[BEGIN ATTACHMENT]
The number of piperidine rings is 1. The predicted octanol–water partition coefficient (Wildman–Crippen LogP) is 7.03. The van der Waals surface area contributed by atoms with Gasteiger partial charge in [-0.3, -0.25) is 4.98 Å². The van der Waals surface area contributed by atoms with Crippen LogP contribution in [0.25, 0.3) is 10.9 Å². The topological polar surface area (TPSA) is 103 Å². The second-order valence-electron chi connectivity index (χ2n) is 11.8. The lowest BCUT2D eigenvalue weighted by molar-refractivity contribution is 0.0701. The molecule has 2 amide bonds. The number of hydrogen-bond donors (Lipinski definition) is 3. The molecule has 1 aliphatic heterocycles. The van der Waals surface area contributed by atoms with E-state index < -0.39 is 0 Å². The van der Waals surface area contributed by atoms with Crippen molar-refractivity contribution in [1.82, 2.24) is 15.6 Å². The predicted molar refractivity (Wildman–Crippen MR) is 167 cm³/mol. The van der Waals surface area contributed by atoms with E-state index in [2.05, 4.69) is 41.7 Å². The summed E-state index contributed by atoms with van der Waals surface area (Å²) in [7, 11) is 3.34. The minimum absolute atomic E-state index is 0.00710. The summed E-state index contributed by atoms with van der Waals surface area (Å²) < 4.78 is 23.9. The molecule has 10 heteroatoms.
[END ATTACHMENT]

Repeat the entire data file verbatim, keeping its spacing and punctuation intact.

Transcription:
The number of piperidine rings is 1. The predicted octanol–water partition coefficient (Wildman–Crippen LogP) is 7.03. The van der Waals surface area contributed by atoms with Gasteiger partial charge in [-0.3, -0.25) is 4.98 Å². The van der Waals surface area contributed by atoms with Crippen LogP contribution in [0.25, 0.3) is 10.9 Å². The topological polar surface area (TPSA) is 103 Å². The second-order valence-electron chi connectivity index (χ2n) is 11.8. The lowest BCUT2D eigenvalue weighted by molar-refractivity contribution is 0.0701. The molecule has 2 amide bonds. The number of hydrogen-bond donors (Lipinski definition) is 3. The molecule has 1 aliphatic heterocycles. The van der Waals surface area contributed by atoms with E-state index < -0.39 is 0 Å². The van der Waals surface area contributed by atoms with Crippen molar-refractivity contribution in [1.82, 2.24) is 15.6 Å². The predicted molar refractivity (Wildman–Crippen MR) is 167 cm³/mol. The van der Waals surface area contributed by atoms with E-state index in [2.05, 4.69) is 41.7 Å². The summed E-state index contributed by atoms with van der Waals surface area (Å²) in [7, 11) is 3.34. The minimum absolute atomic E-state index is 0.00710. The summed E-state index contributed by atoms with van der Waals surface area (Å²) < 4.78 is 23.9. The molecule has 10 heteroatoms.